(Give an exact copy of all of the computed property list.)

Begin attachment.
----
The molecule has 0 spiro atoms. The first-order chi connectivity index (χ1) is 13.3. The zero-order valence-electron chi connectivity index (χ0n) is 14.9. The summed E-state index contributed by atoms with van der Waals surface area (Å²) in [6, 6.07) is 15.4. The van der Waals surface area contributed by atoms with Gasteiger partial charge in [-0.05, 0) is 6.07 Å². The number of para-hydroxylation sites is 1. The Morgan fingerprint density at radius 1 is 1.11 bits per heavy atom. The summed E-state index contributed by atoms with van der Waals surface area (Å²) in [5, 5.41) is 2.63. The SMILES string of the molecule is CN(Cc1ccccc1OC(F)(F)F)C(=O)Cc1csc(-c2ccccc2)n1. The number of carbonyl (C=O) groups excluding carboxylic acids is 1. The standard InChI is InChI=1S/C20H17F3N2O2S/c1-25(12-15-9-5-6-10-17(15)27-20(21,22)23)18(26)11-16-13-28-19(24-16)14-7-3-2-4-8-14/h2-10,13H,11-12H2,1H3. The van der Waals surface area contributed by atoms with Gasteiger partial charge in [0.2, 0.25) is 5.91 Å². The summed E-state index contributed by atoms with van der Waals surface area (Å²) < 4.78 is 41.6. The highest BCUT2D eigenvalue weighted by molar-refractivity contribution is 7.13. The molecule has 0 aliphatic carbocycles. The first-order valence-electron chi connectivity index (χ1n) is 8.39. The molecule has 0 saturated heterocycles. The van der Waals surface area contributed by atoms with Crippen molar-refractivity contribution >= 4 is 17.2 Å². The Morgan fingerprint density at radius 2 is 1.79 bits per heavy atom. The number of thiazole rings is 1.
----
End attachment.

The molecule has 0 spiro atoms. The first-order chi connectivity index (χ1) is 13.3. The zero-order valence-electron chi connectivity index (χ0n) is 14.9. The summed E-state index contributed by atoms with van der Waals surface area (Å²) in [6, 6.07) is 15.4. The van der Waals surface area contributed by atoms with Gasteiger partial charge in [-0.05, 0) is 6.07 Å². The number of para-hydroxylation sites is 1. The Morgan fingerprint density at radius 1 is 1.11 bits per heavy atom. The summed E-state index contributed by atoms with van der Waals surface area (Å²) in [5, 5.41) is 2.63. The SMILES string of the molecule is CN(Cc1ccccc1OC(F)(F)F)C(=O)Cc1csc(-c2ccccc2)n1. The number of carbonyl (C=O) groups excluding carboxylic acids is 1. The standard InChI is InChI=1S/C20H17F3N2O2S/c1-25(12-15-9-5-6-10-17(15)27-20(21,22)23)18(26)11-16-13-28-19(24-16)14-7-3-2-4-8-14/h2-10,13H,11-12H2,1H3. The van der Waals surface area contributed by atoms with Gasteiger partial charge in [0.2, 0.25) is 5.91 Å². The summed E-state index contributed by atoms with van der Waals surface area (Å²) < 4.78 is 41.6. The highest BCUT2D eigenvalue weighted by molar-refractivity contribution is 7.13. The molecule has 0 aliphatic carbocycles. The first-order valence-electron chi connectivity index (χ1n) is 8.39. The molecule has 0 saturated heterocycles. The van der Waals surface area contributed by atoms with Crippen molar-refractivity contribution >= 4 is 17.2 Å². The Morgan fingerprint density at radius 2 is 1.79 bits per heavy atom. The number of thiazole rings is 1.